Tuchel, unlike the Buhari-Osinbajol-led government, didn’t whine about the players he inherited from Chelsea’s former coach, Frank Lampard, but settled down to work and turned an average team to Europe’s best.
I wish Nigerian political leaders at all levels saw the economic stupidity in our love for foreign football and truly develop our local leagues to partake in the multi billion dollars venture football has become globally.
As I said early on, this article is a salute to Chelsea’s indomitable spirit, and not a criticism of the inept Buhari-Osinbajo government. Tuchel picked the best available legs for every game. He wasn’t nepotistic like the Buhari-Osinbajo rudderless government, which has never criticised killings by suspected Fulani herdsmen across the country.
Tuchel understands the burden of leadership. He knows the goals of the board and the expectation of the club’s teeming supporters worldwide, and he rose to the occasion by constantly communicating with his players, never absented himself at critical moments, demonstrating compassion, exuding confidence and building trust – virtues lacking in the Buhari-Osinbajo government.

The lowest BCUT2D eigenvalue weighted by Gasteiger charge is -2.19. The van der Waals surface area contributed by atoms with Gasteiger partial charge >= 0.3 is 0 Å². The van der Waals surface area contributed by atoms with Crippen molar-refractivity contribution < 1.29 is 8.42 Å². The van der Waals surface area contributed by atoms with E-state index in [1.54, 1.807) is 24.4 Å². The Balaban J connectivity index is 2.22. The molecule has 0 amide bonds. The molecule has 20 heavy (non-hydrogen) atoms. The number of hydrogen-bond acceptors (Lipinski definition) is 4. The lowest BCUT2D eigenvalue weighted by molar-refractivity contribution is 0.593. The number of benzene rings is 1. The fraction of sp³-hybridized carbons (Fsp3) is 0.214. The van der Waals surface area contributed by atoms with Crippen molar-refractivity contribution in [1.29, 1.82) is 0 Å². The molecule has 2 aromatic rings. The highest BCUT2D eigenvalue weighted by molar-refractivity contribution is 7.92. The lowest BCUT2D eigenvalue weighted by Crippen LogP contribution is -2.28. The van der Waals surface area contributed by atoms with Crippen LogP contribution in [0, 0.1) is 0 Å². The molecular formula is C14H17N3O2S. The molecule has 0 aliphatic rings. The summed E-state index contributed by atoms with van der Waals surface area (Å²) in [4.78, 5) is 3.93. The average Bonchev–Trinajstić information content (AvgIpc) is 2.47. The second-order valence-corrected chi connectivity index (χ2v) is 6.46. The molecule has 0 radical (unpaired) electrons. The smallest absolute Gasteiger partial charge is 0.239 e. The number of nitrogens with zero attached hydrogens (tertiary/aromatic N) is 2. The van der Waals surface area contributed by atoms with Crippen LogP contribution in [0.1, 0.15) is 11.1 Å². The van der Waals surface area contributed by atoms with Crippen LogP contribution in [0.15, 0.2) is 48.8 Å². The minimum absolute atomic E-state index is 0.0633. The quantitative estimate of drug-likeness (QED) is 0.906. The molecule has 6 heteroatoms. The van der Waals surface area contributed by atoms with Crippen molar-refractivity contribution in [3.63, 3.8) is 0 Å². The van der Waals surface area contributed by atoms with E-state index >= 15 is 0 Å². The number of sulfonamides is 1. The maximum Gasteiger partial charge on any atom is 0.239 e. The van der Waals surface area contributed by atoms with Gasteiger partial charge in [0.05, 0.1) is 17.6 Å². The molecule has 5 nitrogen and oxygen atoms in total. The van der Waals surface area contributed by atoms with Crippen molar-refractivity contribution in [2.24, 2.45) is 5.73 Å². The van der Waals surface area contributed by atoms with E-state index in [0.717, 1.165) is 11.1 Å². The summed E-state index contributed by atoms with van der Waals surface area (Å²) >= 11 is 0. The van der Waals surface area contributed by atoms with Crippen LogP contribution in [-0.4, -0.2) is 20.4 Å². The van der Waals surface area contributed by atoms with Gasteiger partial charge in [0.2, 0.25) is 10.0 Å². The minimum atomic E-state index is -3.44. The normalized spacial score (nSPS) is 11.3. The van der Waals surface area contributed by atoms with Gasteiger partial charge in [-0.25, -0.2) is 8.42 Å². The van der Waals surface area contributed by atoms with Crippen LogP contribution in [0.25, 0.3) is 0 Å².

It’s Chelsea’s moment of joy, I won’t spoil their fun by allowing what a popular ex-Edo lawmaker calls ‘odoriferous saga cum gargantuan saga’ to take the shine of their victory. I won’t allow the Buhari-Osinbajo government to take the centre stage of this piece.
May was a month of Chelsea triumph. It was also a month when Nigeria’s Defence Minister, Bashir Magashi, delivered a ‘heartless’ speech at the funeral of former COAS, Lt.-Gen Ibrahim Attahiru. May was the month when the new ‘Aide-de-Camp’ to the Aide-De-Camp of Governor Nasir El-Rufai was unveiled and the incoming First Lady got into a fresh ‘thug’ of war.
May was the month when the parents of kidnapped Greenfield University students paid N180m and bought many motorcycles to secure the release of their children from kidnappers.
May Buhari and Osinbajo take the lessons of Chelsea victory beyond May.
Facebook: @tunde odesola